Plies: Speech Is My Hammer

There is a fine line in the Hip-Hop world between being real and being too real. While some speculate about the abrasive commentary spewed out by certain MCs, others find it equally refreshing. Florida’s latest installment, Plies, continually straddles this line. The brash rapper’s debut, The Real Testament, is filled with examples of the tempering […]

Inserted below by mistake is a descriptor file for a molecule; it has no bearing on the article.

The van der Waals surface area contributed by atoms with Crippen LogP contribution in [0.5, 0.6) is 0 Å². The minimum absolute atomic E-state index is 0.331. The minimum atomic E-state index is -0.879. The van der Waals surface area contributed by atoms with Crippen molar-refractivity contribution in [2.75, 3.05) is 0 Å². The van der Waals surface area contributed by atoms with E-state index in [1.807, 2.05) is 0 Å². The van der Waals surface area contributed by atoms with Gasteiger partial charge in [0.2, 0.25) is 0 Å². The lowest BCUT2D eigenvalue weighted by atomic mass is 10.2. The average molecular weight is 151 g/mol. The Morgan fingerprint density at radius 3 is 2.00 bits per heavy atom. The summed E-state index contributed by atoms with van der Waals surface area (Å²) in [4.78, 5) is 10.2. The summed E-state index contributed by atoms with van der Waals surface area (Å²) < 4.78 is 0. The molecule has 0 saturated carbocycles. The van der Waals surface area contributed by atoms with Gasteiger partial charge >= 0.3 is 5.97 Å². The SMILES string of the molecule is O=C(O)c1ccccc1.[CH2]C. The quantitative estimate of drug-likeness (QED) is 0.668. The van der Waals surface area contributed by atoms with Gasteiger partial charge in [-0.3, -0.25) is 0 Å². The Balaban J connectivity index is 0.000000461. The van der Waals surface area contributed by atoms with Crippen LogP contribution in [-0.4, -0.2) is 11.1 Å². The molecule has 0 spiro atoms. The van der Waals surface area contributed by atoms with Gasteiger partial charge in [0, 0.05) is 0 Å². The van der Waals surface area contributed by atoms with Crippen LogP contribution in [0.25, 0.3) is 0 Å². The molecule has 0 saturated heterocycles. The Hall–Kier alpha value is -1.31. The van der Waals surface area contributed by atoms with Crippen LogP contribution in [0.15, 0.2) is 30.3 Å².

There is a fine line in the Hip-Hop world between being real and being too real. While some speculate about the abrasive commentary spewed out by certain MCs, others find it equally refreshing. Florida’s latest installment, Plies, continually straddles this line. The brash rapper’s debut, The Real Testament, is filled with examples of the tempering of his sexually explicit tone with his politically charged tongue.With cracker this and ni**a that, at first glance Plies comes off as just another degenerate rapper of our generation; but beneath the surface one finds an affectionate, educated young man with a lot to say. listened as he exercised his freedom of speech and his keen interest in the plagues of his people—as he sees them.  Sex, race, celebrities and the judicial system are all connected in this intimate conversation with Florida’s new You’ve become increasingly popular over the past few months. How have you been dealing with your rapid success? Plies: I don’t know.  I tell people all the time, if you really knew what came with this music industry sh*t, I doubt as many people would f*ck with it. Personally, it’s good to know that people live and die by the words I put on a track, but it’s a double-edged sword, man.  Being from the culture that I’m from, I spend all my time trying to figure out how to protect what I worked so hard to get.  So for me, success is a funny thing.  It has its pros and it has its cons, but at the end of the day I feel like the risks I’m taking to become successful is worth the financial gain I’m receiving from it.  So besides the financial gain, it really wouldn’t be worth it to me. You got your start as more of a background player, working with artist development on the label you and your brother started (Big Gates Records). Do you prefer the limelight?Plies: For me, I never really knew the impact of music from a hands-on experience. I was always a fan of the music but I never loved an artist that much to where when I seen him, it made me cry or speechless. So to see people react the way in which they do, it makes me take what I do real serious, because I know that people are emotionally tied to [me]. So I always keep that in the back of my mind, and I’m glad I had the experience to go through this whole movement and see the real power of music.  That’s cool, but at the end of the day, I’m still a more laid back type person.  It’s just a crazy situation for millions of people to know who you are, but you don’t know who they are. I mean, for me, it ain’t enough money in the world that’s worth my freedom. And anytime you’re reaching millions of people through their living rooms, it kind of strips you of your freedom.  So on the flip side, I don’t really know… Your music is explicit, both sexually and politically. Do you think it becomes difficult to be taken seriously when you evoke those two extremes?Plies: That’s really the beauty and the key to my success. I mean, it’s what I call reality.  I don’t think I make sexually explicit music, from the terms of it being anything out of the ordinary.  I just think I put it to you more directly through my eyes and my experiences. But it’s the same thing on the political side; I try to keep it simple. I’m not as complex as other artists but I try to be as direct as I can in getting across whatever point I’m trying to deliver on that particular record.  I think any issue I’ve ever covered on any record I’ve ever did is a serious song.  I’m in a lane all by myself right now, and that is to have as big a female following as a male following.  Most cats either have one or the other.  I have the luxury and the blessing of having both, and that’s what makes my situation so unique right There has been some uprooted controversy around the use of the word ni**a. You use the words ni**a and cracker in your songs relentlessly. Talk to me about your view on the use of each of those words.Plies: Let me share with you something I seen and was able to critique and analyze a little bit. This is what gets me about the whole Hip-Hop perception. I tell people all the time, if you take the financial gain out of this sh*t, people wouldn’t give a f*ck about what a young, allegedly ignorant Black male was over here talkin’ about.  Like if you really cared about Hip-Hop and the culture, and how artists address women, what are you doing to rectify the situation besides placing blame on Hip-Hop? So for me to be in a situation where masses of people perceive me to be a successful artist, I still feel like you can’t strip me of something that’s been granted to me. My freedom of speech has been granted.  If I read a magazine or a website and someone is bashing me or giving their opinion about me, I’ve never been thin-skinned about that, because you’re entitled to your opinion.  You’ve been granted that.  I just have a problem when people want to give their opinion but don’t want to hear yours. And as far as I’m concerned, I’m not violating any laws by voicing my opinion or using any terms that I feel fit to be used. So you’re saying you wouldn’t be offended if a White person called you a ni**a?Plies: Nah, it’s too many other important things going on in my life for me to be caught up in people’s perception of me. I realize who I am as a person. I personally feel like to use words such as ni**a or cracker, in the environment and culture I was raised in, is common. So I don’t feel like I’m doing anything outside of the ordinary. Others might feel that way I wanted to ask if you feel like being from the South has desensitized you to terms like that. Because I’m from DC, and terms like that may not be as accepted here, you know?Plies: Exactly. And I feel like that’s the beauty of being in such a diverse country. I actually had the opportunity and the pleasure to come to DC, and I did my first go-go set. I never identified what the term go-go meant, so to have the opportunity to perform with a whole go-go set was great.  And I realized that if you never venture out to other places to see what the world has to offer, you will never understand a lot of different cultures. I’ve been blessed, in my short time in this music business, to see that people live differently. That’s why I’m more thick-skinned when it comes to things like being attacked by a writer or being in the middle of some form of controversy.  The truth is always controversial, and for me, it’s never something I would ever speak on that I feel like I don’t have enough information about. That’s what’s up.  Nas, another advocate for outspokenness, has been the center of attention lately because of the title of his forthcoming album. How do you feel about that?Plies: Once again, I could never say that someone is wrong for that, because that freedom of speech has been granted to us. And the funny thing is, and what I’ve learned in this short period of time is, that when you become successful, people want you to live your lives how they would live theirs. I never fathomed that being right. If he has valid enough reason as to why he feels his album should be named [Ni**er] then I’m all for it. You seem to have a strong affinity for people in jail and a strong disdain for the law.  Does that derive from personal experiences or others around you?Plies: B oth, really.  I’ve had my brush-ins with the law in the past, and I have friends and family members who have been incarcerated.  It’s important to me because I’m faced with it all the time.  For me to have 15 to 20 people calling me a day that are currently locked up; that helps me deal with reality.  Me going on tour or doing a photo shoot for a magazine, that’s really secondary, because I talk to enough  people on a daily basis to understand that there is more important sh*t going on in the world. There aren’t too many people you’ll find within the African-American culture that don’t [know] or can’t tell you somebody in their family that’s currently locked up. So for me, I feel like it’s a responsibility of mine to use my current situation to bring attention to that. So for someone like T.I., who is currently under speculation by law enforcement and facing serious charges, do you think there should be that same compassion or that he should be more cautious.Plies: That’s a two-sided thing as well, because when you become a celebrity there’s a lot of good you can do.  It’s not all bad. It’s just, once you are ever in a situation where people can dive on it and piggy back it, it’s gonna always be there. I mean, 99 percent of the conversations on the radio are about someone successful.  Like, you’re a disc jockey, so you can’t talk about your personal life and feel like people would be interested, so you have to spend all your time concerned about the successful people in the world.  And the crazy thing is that the successful people in the world aren’t concerned about you. I think one thing that hasn’t changed thus far is that being a successful Black person, that’s not all the way accepted by society. So you’re dealing with a touchy situation already, because you take the heat not only from corporate, but from your own peers.  And I feel like, it you can’t ever allow yourself to be numb to how people view you, you’re always going to be suspect to a situation that you probably can’t get yourself out of. Like, trying to impress people who really don’t give a f**k about you anyway, and trying to show them that you’re still street; I think if you can’t get past that, you’re going to eventually run into a dead end anyway. What do you think holds an artist back from being as bold and outspoken as you, and a handful of other Hip-Hop artists today, are?Plies: We aren’t at a point in society right now where it’s cool or accepted to be intelligent.  It’s sad, but it’s true.  Like, the more ignorant s**t you do, the more the streets consider you to be real. And I think anytime we’re living in a situation like that, that’s not a good situation.  Culturally, it’s not a good situation.  You have White America, and they’re raised to become successful, but it’s not like that with our people. You aren’t real unless you’ve been to jail 30 times.  To me, that means you aren’t very good at what you do; it shouldn’t mean that you’re real. But that’s the times that we’re living in right now. But there are certain people, like the Nas and David Banners and Commons of the world who don’t mind staying in their own lane and making real music that’s true to them. If I can’t deal with me and respect myself, I can’t ever expect someone else to respect me. I just want to be that dude that only [speaks] on sh*t that really matter’s to me, and that’s what I feel I’m doing with my music.